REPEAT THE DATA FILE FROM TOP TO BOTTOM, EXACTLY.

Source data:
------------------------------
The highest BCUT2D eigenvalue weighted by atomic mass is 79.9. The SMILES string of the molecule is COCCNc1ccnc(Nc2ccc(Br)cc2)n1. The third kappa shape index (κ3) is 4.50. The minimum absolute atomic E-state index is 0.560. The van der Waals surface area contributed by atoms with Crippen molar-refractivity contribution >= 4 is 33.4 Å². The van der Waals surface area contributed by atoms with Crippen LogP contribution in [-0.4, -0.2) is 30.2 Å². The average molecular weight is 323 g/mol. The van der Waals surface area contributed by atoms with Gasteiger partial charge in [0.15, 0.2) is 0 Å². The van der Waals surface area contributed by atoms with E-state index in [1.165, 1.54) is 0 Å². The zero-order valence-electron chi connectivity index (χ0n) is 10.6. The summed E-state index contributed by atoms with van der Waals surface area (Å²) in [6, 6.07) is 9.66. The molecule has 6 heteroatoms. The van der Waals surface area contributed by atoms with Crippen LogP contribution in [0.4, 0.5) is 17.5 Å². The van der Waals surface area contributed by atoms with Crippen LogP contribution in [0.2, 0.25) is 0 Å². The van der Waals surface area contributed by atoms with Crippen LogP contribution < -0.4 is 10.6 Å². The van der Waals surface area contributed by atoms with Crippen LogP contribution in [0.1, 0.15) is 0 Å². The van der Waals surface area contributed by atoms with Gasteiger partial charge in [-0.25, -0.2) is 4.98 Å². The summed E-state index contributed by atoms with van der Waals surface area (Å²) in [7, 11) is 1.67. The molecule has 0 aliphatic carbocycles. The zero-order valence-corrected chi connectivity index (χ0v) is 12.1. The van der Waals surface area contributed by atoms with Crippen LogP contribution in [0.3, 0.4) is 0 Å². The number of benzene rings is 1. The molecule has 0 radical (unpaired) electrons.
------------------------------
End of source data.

The highest BCUT2D eigenvalue weighted by atomic mass is 79.9. The SMILES string of the molecule is COCCNc1ccnc(Nc2ccc(Br)cc2)n1. The third kappa shape index (κ3) is 4.50. The minimum absolute atomic E-state index is 0.560. The van der Waals surface area contributed by atoms with Crippen molar-refractivity contribution >= 4 is 33.4 Å². The van der Waals surface area contributed by atoms with Crippen LogP contribution in [-0.4, -0.2) is 30.2 Å². The average molecular weight is 323 g/mol. The van der Waals surface area contributed by atoms with Gasteiger partial charge in [0.15, 0.2) is 0 Å². The van der Waals surface area contributed by atoms with E-state index in [1.165, 1.54) is 0 Å². The zero-order valence-electron chi connectivity index (χ0n) is 10.6. The summed E-state index contributed by atoms with van der Waals surface area (Å²) in [6, 6.07) is 9.66. The molecule has 6 heteroatoms. The van der Waals surface area contributed by atoms with Crippen LogP contribution in [0.4, 0.5) is 17.5 Å². The van der Waals surface area contributed by atoms with Crippen LogP contribution in [0.2, 0.25) is 0 Å². The van der Waals surface area contributed by atoms with Crippen LogP contribution < -0.4 is 10.6 Å². The van der Waals surface area contributed by atoms with Crippen LogP contribution in [0.1, 0.15) is 0 Å². The van der Waals surface area contributed by atoms with Gasteiger partial charge in [-0.25, -0.2) is 4.98 Å². The summed E-state index contributed by atoms with van der Waals surface area (Å²) in [7, 11) is 1.67. The molecule has 0 aliphatic carbocycles. The zero-order valence-corrected chi connectivity index (χ0v) is 12.1. The van der Waals surface area contributed by atoms with Crippen LogP contribution in [0.3, 0.4) is 0 Å². The number of benzene rings is 1. The molecule has 0 radical (unpaired) electrons.